How to Bolster Your Staff During a Soft Economy
By Kristin Knight
How quickly things change. Twelve months ago, many companies, particularly high-tech companies, were scrounging to fill positions. It was a buyer’s market, with employees calling the shots and many positions going unfilled or staffed with talent that was, perhaps, a little green around the ears. Today with a cooling economy affecting virtually every sector, many companies are feeling the economic pressure to let people go.
But does a slowing economy mean businesses should stop hiring? Or can a business use the slow economy as an opportunity to increase its talent level? And if you must layoff workers, who goes and who stays? These are just some of the questions businesses must answer as the downturn continues. Here are a few suggestions.
1. Layoff only as a last resort. During downturns, the inclination is to let people go. Unless you have absolutely no choice, lay off workers only as a last resort. With every walking employee goes a little bit of company knowledge and a little bit of your company’s morale. And when the downturn ends, as it surely will, you’ll be burdened with the cost of rehiring and retraining workers. Plus, there’s no guarantee you’ll be lucky enough to hire back employees with equal talent.
Strive to hold on to your employees now, and when the economy reengages you’ll be in a prime position to take advantage of new business instead of scrambling for employees to fill key positions.
2. Use layoffs to strengthen the quality of your staff. If you absolutely must lay off workers, use the opportunity to retain the best and the brightest you have, even if they are the highest salaried workers. A productive and talented employee is always of greater value than a modestly productive employee at a lower salary level.
It doesn’t help your reputation among clients and customers if your sales reps or customer service people are here one day and gone the next. So if layoffs are inevitable, consolidate back-office positions first and strive to retain “customer-facing” personnel.
There’s no doubt that morale will take a hit after a round of layoffs. The tendency is to placate remaining workers with assurances, but be careful not to make promises you can’t keep, as nothing is worse than for morale than a broken promise. One way to counter lowered morale is to introduce a new round of training. This shows employees that you’re committed and willing to invest in their careers.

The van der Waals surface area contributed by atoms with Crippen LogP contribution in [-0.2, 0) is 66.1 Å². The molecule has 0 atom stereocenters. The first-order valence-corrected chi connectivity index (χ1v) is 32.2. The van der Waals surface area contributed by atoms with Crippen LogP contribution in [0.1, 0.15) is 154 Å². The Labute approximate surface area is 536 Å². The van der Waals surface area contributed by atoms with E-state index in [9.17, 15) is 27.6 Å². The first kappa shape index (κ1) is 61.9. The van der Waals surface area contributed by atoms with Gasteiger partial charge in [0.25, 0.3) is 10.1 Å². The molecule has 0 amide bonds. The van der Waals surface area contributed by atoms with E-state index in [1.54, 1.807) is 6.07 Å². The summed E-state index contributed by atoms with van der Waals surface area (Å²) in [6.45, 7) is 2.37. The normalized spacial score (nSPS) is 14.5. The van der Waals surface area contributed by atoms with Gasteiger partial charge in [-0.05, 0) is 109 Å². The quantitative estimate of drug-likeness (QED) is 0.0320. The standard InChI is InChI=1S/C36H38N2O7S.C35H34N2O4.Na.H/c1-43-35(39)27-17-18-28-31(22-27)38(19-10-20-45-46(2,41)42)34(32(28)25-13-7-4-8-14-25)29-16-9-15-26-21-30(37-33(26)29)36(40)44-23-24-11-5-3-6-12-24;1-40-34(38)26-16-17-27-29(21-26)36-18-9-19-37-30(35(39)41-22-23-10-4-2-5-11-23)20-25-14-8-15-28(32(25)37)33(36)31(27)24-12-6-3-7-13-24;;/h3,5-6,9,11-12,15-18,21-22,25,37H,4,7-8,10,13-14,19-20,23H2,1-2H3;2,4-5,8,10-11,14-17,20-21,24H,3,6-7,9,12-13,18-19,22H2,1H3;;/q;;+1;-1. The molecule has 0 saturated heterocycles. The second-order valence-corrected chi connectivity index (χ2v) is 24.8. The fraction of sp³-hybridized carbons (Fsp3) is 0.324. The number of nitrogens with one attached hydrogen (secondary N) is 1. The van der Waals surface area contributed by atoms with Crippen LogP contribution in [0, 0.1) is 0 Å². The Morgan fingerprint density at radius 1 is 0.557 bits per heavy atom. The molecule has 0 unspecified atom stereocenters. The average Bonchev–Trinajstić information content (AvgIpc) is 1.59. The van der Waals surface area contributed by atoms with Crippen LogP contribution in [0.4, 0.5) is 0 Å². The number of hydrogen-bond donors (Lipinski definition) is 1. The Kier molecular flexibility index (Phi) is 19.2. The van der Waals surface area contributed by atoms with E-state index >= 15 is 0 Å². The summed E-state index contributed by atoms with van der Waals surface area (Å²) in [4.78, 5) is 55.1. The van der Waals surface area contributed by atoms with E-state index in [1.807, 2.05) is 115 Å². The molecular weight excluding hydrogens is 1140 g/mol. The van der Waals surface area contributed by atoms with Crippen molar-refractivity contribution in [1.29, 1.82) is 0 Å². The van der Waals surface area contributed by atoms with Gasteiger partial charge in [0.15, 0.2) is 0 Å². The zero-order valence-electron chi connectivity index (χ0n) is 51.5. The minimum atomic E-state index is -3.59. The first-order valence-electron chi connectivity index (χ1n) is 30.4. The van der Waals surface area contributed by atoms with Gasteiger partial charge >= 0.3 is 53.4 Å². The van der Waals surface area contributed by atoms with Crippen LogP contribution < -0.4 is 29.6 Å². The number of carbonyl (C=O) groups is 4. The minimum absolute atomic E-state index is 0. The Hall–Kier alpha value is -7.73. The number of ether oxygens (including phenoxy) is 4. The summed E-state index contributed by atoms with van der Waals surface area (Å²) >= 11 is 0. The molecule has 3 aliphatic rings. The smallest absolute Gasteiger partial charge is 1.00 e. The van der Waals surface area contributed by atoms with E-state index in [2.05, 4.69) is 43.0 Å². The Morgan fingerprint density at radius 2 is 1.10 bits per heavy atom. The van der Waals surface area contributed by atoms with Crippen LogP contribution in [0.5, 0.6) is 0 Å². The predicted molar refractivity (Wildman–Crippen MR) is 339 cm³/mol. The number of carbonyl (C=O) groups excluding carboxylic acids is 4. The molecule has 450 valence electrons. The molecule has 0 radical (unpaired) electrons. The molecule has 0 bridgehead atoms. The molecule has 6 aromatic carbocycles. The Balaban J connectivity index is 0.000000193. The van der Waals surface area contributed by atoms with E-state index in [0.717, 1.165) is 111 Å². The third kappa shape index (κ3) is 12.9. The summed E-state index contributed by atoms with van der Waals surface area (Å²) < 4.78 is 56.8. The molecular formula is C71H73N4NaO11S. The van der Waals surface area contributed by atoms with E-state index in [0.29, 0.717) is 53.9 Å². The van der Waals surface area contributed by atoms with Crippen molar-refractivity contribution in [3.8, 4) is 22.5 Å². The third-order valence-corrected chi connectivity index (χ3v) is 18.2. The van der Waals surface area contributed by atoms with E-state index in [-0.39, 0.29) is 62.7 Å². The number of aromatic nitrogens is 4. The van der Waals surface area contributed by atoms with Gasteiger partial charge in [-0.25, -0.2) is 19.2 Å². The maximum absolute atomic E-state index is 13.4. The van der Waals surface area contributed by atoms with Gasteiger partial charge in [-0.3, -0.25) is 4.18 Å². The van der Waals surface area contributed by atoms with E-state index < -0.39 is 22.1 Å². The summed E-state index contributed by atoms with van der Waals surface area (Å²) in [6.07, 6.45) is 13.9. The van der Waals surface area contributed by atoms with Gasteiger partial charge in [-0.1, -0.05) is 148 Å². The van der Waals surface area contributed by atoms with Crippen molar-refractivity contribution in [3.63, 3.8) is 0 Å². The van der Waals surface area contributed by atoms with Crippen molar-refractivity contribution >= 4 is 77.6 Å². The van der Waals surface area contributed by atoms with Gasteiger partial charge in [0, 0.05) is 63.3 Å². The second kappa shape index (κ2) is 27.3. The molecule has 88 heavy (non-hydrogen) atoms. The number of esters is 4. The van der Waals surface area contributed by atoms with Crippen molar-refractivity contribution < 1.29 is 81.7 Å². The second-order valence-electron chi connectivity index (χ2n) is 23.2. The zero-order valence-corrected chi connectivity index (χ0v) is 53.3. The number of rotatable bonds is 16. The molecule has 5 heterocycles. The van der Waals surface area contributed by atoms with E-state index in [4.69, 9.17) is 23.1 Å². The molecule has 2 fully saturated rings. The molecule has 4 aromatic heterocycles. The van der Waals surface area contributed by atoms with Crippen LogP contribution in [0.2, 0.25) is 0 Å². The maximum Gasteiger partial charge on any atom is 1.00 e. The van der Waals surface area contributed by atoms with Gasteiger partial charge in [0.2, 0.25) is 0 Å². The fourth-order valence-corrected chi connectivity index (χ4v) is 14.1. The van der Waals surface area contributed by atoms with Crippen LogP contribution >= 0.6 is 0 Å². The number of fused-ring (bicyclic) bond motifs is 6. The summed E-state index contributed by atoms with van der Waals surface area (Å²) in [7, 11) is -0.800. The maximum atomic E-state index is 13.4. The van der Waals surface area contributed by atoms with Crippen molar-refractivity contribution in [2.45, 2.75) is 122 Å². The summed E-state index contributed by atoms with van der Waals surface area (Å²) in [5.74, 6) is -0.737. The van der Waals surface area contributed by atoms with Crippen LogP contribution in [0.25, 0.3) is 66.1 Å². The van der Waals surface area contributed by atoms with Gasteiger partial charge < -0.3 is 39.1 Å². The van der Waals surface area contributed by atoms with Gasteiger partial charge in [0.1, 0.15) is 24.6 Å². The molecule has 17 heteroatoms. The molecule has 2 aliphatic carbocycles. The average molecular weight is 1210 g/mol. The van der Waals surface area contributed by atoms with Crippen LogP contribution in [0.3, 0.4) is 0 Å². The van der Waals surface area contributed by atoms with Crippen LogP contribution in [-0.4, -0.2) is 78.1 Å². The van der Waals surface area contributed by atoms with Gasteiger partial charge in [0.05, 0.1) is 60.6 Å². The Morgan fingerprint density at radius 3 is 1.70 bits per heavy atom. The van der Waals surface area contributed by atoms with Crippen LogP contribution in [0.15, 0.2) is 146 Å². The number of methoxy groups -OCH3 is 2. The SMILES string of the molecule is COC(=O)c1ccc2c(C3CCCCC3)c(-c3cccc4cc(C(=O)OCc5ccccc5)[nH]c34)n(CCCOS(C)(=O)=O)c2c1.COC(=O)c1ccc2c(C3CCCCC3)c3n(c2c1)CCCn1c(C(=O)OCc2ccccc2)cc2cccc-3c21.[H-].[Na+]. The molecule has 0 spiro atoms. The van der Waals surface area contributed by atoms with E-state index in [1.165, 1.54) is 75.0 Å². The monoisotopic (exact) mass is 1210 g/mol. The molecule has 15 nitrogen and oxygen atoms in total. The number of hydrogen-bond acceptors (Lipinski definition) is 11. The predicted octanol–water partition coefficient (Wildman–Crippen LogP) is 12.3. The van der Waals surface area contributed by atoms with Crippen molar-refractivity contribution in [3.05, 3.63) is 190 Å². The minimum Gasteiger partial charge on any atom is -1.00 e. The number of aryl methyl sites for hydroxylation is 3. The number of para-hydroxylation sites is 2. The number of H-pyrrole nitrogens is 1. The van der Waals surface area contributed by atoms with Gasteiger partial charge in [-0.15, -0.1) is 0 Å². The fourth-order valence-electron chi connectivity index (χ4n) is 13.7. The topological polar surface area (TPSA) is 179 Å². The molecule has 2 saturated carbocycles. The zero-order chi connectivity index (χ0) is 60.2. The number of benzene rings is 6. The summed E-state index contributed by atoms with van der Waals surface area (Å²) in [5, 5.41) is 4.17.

3. Hire contract and temp workers. If you need to hire people but you’re fearful of bringing someone on full-time, consider hiring on a per-project or temporary basis. This popular method has a number of advantages. You can tie employee costs directly to a project budget so that when the project ends so does the cost of the additional worker.
Our firm, Creative Assets, specializes in placing graphic artists, web designers, writers and other “creatives,” and our clients are increasingly hiring on a per-project basis to keep down costs. We conduct a thorough and structured review of each portfolio; check all references, and test for software proficiency and other skills, when appropriate. Most importantly, we have a good idea of the type of environment that best suits each candidate. Most placement agencies that specialize in specific industries provide the same in-depth screening.
Hiring on a “per-project” basis also allows you to try out an employee for a length of time. If the employee turns out to be talented, motivated, and a great fit for your company, you can offer him or her a full time job. If not, than there are no strings attached, and no severance packages or unemployment payments to worry about.